NACAE National Association of Comics Art Educators

don't order graphic novels from the small presses that publish them, Follett's, which runs many college bookstores, now stocks graphic novels and comics and has identified comics as a "growth area." Publishers are starting their own lines of graphic novels, or entering distribution agreements with small publishers like Fantagraphics Books (whose authors include R. Crumb, Dan Clowes, and Chris Ware). There is even a definitive textbook. In the early 1990s, the cartoonist Scott McCloud produced Understanding Comics. This Marshall McLuhanesque dissertation uses the medium itself to explore the myriad ways that comics combine the intimacy of the written word with the visceral impact of drawing and design. It has become the de facto textbook for young cartoonists and has sold hundreds of thousands of copies. Whether one considers comics as art or as literature, it is apparent that the medium, after a prolonged adolescence, is coming of age. But despite the growing critical recognition and commercial success of cartoonists' work, academe does not recognize the medium's legitimacy. Most art colleges narrowly consider comics a commercial illustration style. A single class may be offered as an illustration elective emphasizing its humorous conventions. Universities and liberal-arts colleges, which are a student's best bet for a well-rounded education, offer programs in film, video, and poetry, but not in comics. Comics appear to be in the same category as graffiti: They might be talked about in a cultural-studies or sociology class, or in an art-survey class, but that's about it. The Savannah College of Art and Design can't even manage to say the word "comics": The major's name itself - "sequential art" -- seems like a bid for legitimacy. It is obvious to me that comics are a legitimate art form. During my four years of teaching in Savannah College's sequential-art department, my students produced heartbreaking autobiographical stories, dreamlike myths using found text and appropriated images, and philosophical musings drawn in the style of the great 1920s cartoonist Cliff Sterrett. Students felt tremendous excitement and relief at having found a place where they could follow their muse, even if she was moving through panels. Many had transferred from other art programs, because there was no one there to engage in a critical dialogue about their work, or more frequently, because their efforts were met with disdain. That feeling of not being taken seriously in school is common among my cartooning peers as well. I remember being told in college that comics could influence my work but not be my work. Seventeen years later, little has changed. Without any models on which to build, creating a curriculum was a continuing challenge. Enthusiastic students who seemed grateful to be taken seriously made the task easier. In the classroom, it often felt like we were discovering a new language. What happens when we thicken this panel's border or eliminate it altogether? Does it slow tempo or increase it? Does rendering characters more simplistically strengthen or diminish their ability to project emotion? When is too much detail distracting? What information can be conveyed using only pictures? How does text function as a visual element itself? Form and content are so tightly woven that in any given This document is free for non-commercial educational use. See http://www.teachingcomics.org/copy.php for complete copyright information.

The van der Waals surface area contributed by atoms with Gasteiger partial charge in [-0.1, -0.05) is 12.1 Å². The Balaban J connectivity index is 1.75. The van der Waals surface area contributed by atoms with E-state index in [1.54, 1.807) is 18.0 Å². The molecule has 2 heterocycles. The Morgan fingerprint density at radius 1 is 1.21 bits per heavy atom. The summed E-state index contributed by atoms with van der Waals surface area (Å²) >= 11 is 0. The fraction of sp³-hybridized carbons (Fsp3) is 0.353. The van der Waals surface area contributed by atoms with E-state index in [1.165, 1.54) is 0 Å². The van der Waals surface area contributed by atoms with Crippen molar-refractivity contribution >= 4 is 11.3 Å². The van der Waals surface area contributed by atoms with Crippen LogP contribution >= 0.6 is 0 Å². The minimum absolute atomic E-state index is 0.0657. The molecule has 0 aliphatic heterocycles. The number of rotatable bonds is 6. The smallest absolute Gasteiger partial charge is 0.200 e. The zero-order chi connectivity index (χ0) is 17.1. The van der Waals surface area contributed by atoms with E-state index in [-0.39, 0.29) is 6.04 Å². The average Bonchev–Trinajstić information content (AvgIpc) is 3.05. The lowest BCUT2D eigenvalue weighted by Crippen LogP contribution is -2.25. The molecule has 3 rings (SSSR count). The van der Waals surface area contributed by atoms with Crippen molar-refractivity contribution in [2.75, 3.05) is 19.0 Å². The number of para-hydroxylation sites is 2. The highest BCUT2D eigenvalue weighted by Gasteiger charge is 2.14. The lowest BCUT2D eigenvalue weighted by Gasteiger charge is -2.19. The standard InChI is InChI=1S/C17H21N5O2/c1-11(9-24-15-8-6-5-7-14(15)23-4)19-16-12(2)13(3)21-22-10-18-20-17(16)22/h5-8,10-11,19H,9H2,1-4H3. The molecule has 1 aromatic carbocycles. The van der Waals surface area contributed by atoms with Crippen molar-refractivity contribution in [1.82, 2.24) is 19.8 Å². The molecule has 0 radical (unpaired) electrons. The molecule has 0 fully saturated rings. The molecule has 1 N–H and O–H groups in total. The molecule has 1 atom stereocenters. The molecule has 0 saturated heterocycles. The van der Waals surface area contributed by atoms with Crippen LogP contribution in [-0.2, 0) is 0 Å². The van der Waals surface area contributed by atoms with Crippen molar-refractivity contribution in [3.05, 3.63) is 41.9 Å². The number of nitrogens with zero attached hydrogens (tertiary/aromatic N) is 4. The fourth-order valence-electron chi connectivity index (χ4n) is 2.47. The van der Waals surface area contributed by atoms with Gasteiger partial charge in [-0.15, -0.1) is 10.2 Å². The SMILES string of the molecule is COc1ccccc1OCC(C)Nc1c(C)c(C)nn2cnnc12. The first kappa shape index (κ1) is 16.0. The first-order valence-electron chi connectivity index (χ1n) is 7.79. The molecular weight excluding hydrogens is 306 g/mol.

NACAE National Association of Comics Art Educators